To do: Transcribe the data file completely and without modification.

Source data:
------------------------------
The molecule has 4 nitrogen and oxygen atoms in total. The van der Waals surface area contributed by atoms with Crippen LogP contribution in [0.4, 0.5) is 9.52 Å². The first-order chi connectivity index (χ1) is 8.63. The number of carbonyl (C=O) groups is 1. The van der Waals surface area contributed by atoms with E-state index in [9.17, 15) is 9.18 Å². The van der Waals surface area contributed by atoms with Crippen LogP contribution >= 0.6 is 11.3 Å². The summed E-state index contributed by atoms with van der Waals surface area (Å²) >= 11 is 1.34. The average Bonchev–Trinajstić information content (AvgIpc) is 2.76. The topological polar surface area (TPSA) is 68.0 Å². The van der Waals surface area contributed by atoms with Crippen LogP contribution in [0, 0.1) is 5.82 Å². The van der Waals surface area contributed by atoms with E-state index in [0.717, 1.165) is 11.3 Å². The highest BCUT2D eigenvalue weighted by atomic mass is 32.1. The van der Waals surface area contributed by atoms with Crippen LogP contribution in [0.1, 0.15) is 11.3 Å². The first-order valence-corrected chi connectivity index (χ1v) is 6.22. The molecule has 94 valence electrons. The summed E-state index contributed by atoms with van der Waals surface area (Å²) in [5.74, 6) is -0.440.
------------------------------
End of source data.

The molecule has 4 nitrogen and oxygen atoms in total. The van der Waals surface area contributed by atoms with Crippen LogP contribution in [0.4, 0.5) is 9.52 Å². The first-order chi connectivity index (χ1) is 8.63. The number of carbonyl (C=O) groups is 1. The van der Waals surface area contributed by atoms with E-state index in [9.17, 15) is 9.18 Å². The van der Waals surface area contributed by atoms with Crippen LogP contribution >= 0.6 is 11.3 Å². The summed E-state index contributed by atoms with van der Waals surface area (Å²) >= 11 is 1.34. The average Bonchev–Trinajstić information content (AvgIpc) is 2.76. The topological polar surface area (TPSA) is 68.0 Å². The van der Waals surface area contributed by atoms with Crippen LogP contribution in [0, 0.1) is 5.82 Å². The van der Waals surface area contributed by atoms with E-state index in [0.717, 1.165) is 11.3 Å². The highest BCUT2D eigenvalue weighted by atomic mass is 32.1. The van der Waals surface area contributed by atoms with Crippen LogP contribution in [0.1, 0.15) is 11.3 Å². The first-order valence-corrected chi connectivity index (χ1v) is 6.22. The molecule has 94 valence electrons. The summed E-state index contributed by atoms with van der Waals surface area (Å²) in [5.74, 6) is -0.440.